This trial is a randomized, double-blinded, parallel-group, placebo-controlled, multicenter, pilot study that will be conducted at the following sites: Semyung University second affiliated Oriental Medical Hospital at Chungju, Kyung Hee University Oriental Medical Center, and Kyung Hee University Oriental Medicine Hospital at Gangdong. The total duration of study period is approximately 13 weeks from the screening visit (Fig. 1). The protocol design is based on the Consolidated Standards of Reporting Trials (CONSORT) guidelines and Standard Protocol Items: Recommendations for Interventional Trials (SPIRIT) Checklist (see Additional file 1).
A total of 60 participants, who voluntarily confirm their willingness to participate in this trial, will be recruited. Written informed consent will be obtained after giving sufficient explanation and period of time for thoughtful decision. Once the participant agrees to participate in this trial, they will be asked to undergo several medical checkups for identifying ineligible participants. After 1 week of run-in period, qualified eligible participants will be randomly assigned to the OJS or the placebo group. They will be administered the investigational products (IP) for 8 weeks and one follow-up visit will be scheduled at 4 weeks after discontinuation of medication (Table 1). The participants will be asked to return any unused investigational drugs at every visit to monitor adherence in order to calculate compliance. During the trial, the participants will be prohibited from receiving other weight-loss treatment.
An independent professional statistician from the contract research organization (CRO), the Institute of Safety, Efficacy, and Effectiveness Evaluation for Korean Medicine (ISEE), will be created with a block size of 2 or 4 and hospital stratification by using SAS (version 6.1.; SAS Institute Inc., Cary, NC, USA). The ISEE also develops and controls the web-based randomization system with an allocation ratio of 1:1. Randomization number assignment via the web-based system will be performed at visit 2 by site the clinical research coordinator (CRC) or research assistants. The randomization sequence table will be kept in the opaque sealed envelope by the CRO and should be opened according to Standard Operating Procedures (SOPs).
During the trial, clinical trial staff (investigator, CRC, research assistants) and the participant will be blinded to the type of drugs, which are randomly assigned by the web-based randomization system. In an emergency medical situation, such as, a serious adverse event (AE), unblinding will proceed according to the pre-defined plans by the CRO.
Sample size calculation
Sample size will be not calculated because of the lack of research on the use of OJS in the treatment of patients with CHHF and pilot clinical trial for OJS. Considering visit frequency of CHHF patients and availability of workforce at each site, a total of 60 participants, 30 per group will be included.
This study will enroll 60 patients with a complaint of CHHF, who meet the criteria shown in Table 2.
Voluntary participation and informed consent is mandatory for this trial before enrollment. All participants have the right to discontinue the study at any time. The detailed withdrawal criteria in this trial are as follows: occurrence of a serious AE either due to IP or other reasons; detection of a systemic disease that was not discovered at the screening stage; less than 70% compliance; subject’s withdrawal of consent; use of any forbidden medication or treatments (anticoagulants, psychotropic drugs, antidepressants, antithyroid medications, red ginseng, and other medications or treatments that may affect CHHF) during the trial that could affect the study result; subject who cannot be followed up. Reasons for withdrawal will be documented in case report forms (CRF) and data will be analyzed using the intention-to-treat (ITT) principle. For ensuring the retention of participants, each site research coordinator will responsible for making next visit-reminder phone calls.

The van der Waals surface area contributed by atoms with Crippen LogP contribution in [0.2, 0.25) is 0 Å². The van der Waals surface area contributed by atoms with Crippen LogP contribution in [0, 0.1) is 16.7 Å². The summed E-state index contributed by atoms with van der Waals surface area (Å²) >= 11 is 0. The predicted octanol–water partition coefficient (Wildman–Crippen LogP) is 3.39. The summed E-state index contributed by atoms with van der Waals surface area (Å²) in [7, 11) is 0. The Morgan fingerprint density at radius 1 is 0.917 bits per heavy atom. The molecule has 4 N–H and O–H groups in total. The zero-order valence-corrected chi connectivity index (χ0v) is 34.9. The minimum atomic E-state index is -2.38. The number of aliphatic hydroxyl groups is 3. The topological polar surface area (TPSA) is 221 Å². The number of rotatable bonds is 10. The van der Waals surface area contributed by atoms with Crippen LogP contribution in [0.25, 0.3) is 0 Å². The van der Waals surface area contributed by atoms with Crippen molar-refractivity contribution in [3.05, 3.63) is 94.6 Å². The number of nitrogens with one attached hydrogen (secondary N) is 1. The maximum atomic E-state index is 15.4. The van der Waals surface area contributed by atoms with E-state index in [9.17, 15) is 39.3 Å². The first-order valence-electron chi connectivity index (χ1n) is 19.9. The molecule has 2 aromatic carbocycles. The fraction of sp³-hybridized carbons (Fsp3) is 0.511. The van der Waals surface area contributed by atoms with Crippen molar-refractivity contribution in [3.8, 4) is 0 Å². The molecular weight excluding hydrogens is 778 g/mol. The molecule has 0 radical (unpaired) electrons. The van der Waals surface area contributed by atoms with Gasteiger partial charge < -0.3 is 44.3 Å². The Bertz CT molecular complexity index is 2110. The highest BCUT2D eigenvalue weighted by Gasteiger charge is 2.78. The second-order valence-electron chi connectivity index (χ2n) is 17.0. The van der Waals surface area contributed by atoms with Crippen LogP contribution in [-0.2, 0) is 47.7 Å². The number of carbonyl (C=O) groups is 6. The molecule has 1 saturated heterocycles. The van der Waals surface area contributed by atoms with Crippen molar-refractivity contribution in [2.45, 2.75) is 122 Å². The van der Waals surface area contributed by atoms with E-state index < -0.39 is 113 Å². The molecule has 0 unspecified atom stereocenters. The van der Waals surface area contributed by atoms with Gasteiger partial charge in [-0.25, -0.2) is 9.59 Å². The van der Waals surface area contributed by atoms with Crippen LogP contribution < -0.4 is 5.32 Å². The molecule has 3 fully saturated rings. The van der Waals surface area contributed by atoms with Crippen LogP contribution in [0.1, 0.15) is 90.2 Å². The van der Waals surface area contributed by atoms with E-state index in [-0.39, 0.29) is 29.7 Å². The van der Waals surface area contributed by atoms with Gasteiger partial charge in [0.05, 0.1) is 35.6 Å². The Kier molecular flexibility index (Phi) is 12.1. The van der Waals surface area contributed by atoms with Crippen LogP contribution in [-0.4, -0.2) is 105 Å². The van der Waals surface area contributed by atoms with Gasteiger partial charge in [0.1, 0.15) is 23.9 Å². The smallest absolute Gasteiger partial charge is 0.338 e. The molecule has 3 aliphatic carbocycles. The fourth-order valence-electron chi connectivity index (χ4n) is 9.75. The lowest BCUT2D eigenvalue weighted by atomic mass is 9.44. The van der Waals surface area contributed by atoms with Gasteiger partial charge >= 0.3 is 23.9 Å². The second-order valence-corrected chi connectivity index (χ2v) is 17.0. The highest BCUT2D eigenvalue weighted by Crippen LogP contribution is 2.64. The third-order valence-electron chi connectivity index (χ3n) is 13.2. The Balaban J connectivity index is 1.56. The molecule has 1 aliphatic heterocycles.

A total of 60 participants who meet the eligible criteria will be competitively recruited from three sites of university-affiliated Korean medicine teaching hospitals. Patient recruitment will be advertised by using posters and institution website bulletin boards in trial hospitals or local community newspaper advertisements.
On enrollment in the study, participants will be randomly assigned to the OJS and placebo groups. Each will be administered either 3 g of OJS or the placebo drug (granulated extract) three times a day orally for 8 weeks.
OJS contains Atractylodis Rhizoma 44.3 mg, Ephedrae Herba 22.3 mg, Citri Reticulatae Pericarpium 22.3 mg, Pinelliae Rhizoma 22.3 mg, Zingiber officinale Rosc. 22.3 mg, Cinnamomi Ramulus 22.3 mg, Angelicae Gigantis Radix 22.3 mg, Jujubae Fructus 22.3 mg, Radix Glycyrrhizae 22.3 mg, Paeoniae Radix Alba 22.3 mg, Angelicae Dahuricae Radix 22.3 mg, Poria (Hoelen) 22.3 mg, Aaurantii Immaturus Fructus 22.3 mg, Cnidii Rhizoma 22.3 mg, Magnoliae Cortex 22.3 mg, Platycodi Radix 22.3 mg, and Cyperi Rhizoma 13.3 mg. The placebo drug will be prepared identically in all respects to the active oral drug without active ingredients, containing lactose 1.7 g, corn starch 0.1 g, citric acid, 0.1 g, OJS herbal flavor 0.1 g, and caramel food coloring 0.1 g.
Both IP will be manufactured by Hanpoong Pharm and Foods Co., Ltd. (Jeonju, Korea). The daily dosage of OJS in this trial is determined based on the information from product approval certification by the Korean Ministry of Food and Drug Safety (MFDS).
During the study period, only study IP is allowed to use. If participants are willing to administer the drugs other than IP, they should notify the site investigator prior to administration and confirm whether it is available or not.